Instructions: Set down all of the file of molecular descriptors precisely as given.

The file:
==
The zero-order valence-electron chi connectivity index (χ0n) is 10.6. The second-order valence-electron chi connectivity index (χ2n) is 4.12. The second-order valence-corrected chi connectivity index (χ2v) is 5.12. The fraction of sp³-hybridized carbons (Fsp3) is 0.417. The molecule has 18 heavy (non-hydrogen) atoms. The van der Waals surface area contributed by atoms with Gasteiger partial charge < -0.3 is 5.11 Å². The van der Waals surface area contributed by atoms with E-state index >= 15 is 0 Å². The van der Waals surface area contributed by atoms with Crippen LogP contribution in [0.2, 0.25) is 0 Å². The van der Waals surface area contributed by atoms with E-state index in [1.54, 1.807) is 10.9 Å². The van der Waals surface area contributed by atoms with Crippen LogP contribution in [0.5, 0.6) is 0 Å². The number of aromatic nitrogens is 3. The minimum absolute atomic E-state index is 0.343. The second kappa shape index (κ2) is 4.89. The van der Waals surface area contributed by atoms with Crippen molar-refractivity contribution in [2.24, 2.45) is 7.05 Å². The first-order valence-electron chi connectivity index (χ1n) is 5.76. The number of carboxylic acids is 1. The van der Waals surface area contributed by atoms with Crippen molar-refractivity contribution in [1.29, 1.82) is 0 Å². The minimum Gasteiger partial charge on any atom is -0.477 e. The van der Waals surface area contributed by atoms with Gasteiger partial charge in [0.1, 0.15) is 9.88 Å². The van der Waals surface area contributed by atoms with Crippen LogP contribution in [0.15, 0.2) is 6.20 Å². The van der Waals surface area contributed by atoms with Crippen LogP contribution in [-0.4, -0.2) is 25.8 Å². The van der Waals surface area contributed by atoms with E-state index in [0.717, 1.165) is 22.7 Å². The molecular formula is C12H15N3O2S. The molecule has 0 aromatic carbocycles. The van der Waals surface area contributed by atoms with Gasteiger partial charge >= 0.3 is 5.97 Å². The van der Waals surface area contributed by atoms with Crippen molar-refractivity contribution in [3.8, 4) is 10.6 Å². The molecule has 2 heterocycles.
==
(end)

The zero-order valence-electron chi connectivity index (χ0n) is 10.6. The second-order valence-electron chi connectivity index (χ2n) is 4.12. The second-order valence-corrected chi connectivity index (χ2v) is 5.12. The fraction of sp³-hybridized carbons (Fsp3) is 0.417. The molecule has 18 heavy (non-hydrogen) atoms. The van der Waals surface area contributed by atoms with Gasteiger partial charge < -0.3 is 5.11 Å². The van der Waals surface area contributed by atoms with E-state index >= 15 is 0 Å². The van der Waals surface area contributed by atoms with Crippen LogP contribution in [0.2, 0.25) is 0 Å². The van der Waals surface area contributed by atoms with E-state index in [1.54, 1.807) is 10.9 Å². The van der Waals surface area contributed by atoms with Crippen LogP contribution in [0.5, 0.6) is 0 Å². The number of aromatic nitrogens is 3. The minimum absolute atomic E-state index is 0.343. The second kappa shape index (κ2) is 4.89. The van der Waals surface area contributed by atoms with Crippen molar-refractivity contribution in [2.24, 2.45) is 7.05 Å². The first-order valence-electron chi connectivity index (χ1n) is 5.76. The number of carboxylic acids is 1. The van der Waals surface area contributed by atoms with Crippen molar-refractivity contribution in [1.29, 1.82) is 0 Å². The minimum Gasteiger partial charge on any atom is -0.477 e. The van der Waals surface area contributed by atoms with Gasteiger partial charge in [0.1, 0.15) is 9.88 Å². The van der Waals surface area contributed by atoms with Crippen LogP contribution in [0.15, 0.2) is 6.20 Å². The van der Waals surface area contributed by atoms with Crippen LogP contribution in [-0.4, -0.2) is 25.8 Å². The van der Waals surface area contributed by atoms with E-state index in [0.717, 1.165) is 22.7 Å². The molecular formula is C12H15N3O2S. The molecule has 0 aromatic carbocycles. The van der Waals surface area contributed by atoms with Gasteiger partial charge >= 0.3 is 5.97 Å². The van der Waals surface area contributed by atoms with Crippen molar-refractivity contribution in [3.8, 4) is 10.6 Å². The molecule has 2 heterocycles.